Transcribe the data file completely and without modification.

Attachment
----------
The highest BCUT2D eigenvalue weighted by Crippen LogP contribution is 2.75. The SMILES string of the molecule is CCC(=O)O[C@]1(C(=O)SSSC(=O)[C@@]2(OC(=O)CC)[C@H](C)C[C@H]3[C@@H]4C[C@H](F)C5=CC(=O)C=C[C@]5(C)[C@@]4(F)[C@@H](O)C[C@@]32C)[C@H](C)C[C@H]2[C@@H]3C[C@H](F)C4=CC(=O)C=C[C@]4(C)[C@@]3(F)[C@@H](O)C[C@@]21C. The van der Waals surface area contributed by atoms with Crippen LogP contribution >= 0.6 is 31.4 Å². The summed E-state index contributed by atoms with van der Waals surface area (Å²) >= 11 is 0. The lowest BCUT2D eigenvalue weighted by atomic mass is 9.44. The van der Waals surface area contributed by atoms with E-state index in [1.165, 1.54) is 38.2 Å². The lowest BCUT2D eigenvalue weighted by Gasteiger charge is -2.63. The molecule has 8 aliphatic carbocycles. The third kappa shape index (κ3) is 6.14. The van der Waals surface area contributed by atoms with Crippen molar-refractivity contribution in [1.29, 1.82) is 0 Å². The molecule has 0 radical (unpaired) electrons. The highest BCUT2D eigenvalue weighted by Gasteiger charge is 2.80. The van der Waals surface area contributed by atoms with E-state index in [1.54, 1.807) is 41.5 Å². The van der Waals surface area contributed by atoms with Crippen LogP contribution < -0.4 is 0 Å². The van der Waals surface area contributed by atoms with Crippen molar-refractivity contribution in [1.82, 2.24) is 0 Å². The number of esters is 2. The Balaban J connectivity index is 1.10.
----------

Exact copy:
The highest BCUT2D eigenvalue weighted by Crippen LogP contribution is 2.75. The SMILES string of the molecule is CCC(=O)O[C@]1(C(=O)SSSC(=O)[C@@]2(OC(=O)CC)[C@H](C)C[C@H]3[C@@H]4C[C@H](F)C5=CC(=O)C=C[C@]5(C)[C@@]4(F)[C@@H](O)C[C@@]32C)[C@H](C)C[C@H]2[C@@H]3C[C@H](F)C4=CC(=O)C=C[C@]4(C)[C@@]3(F)[C@@H](O)C[C@@]21C. The van der Waals surface area contributed by atoms with Crippen LogP contribution >= 0.6 is 31.4 Å². The summed E-state index contributed by atoms with van der Waals surface area (Å²) >= 11 is 0. The lowest BCUT2D eigenvalue weighted by atomic mass is 9.44. The van der Waals surface area contributed by atoms with E-state index in [1.165, 1.54) is 38.2 Å². The lowest BCUT2D eigenvalue weighted by Gasteiger charge is -2.63. The molecule has 8 aliphatic carbocycles. The third kappa shape index (κ3) is 6.14. The van der Waals surface area contributed by atoms with Crippen molar-refractivity contribution in [1.29, 1.82) is 0 Å². The molecule has 0 radical (unpaired) electrons. The highest BCUT2D eigenvalue weighted by Gasteiger charge is 2.80. The van der Waals surface area contributed by atoms with E-state index in [1.54, 1.807) is 41.5 Å². The van der Waals surface area contributed by atoms with Crippen LogP contribution < -0.4 is 0 Å². The van der Waals surface area contributed by atoms with Crippen molar-refractivity contribution in [1.82, 2.24) is 0 Å². The number of esters is 2. The Balaban J connectivity index is 1.10.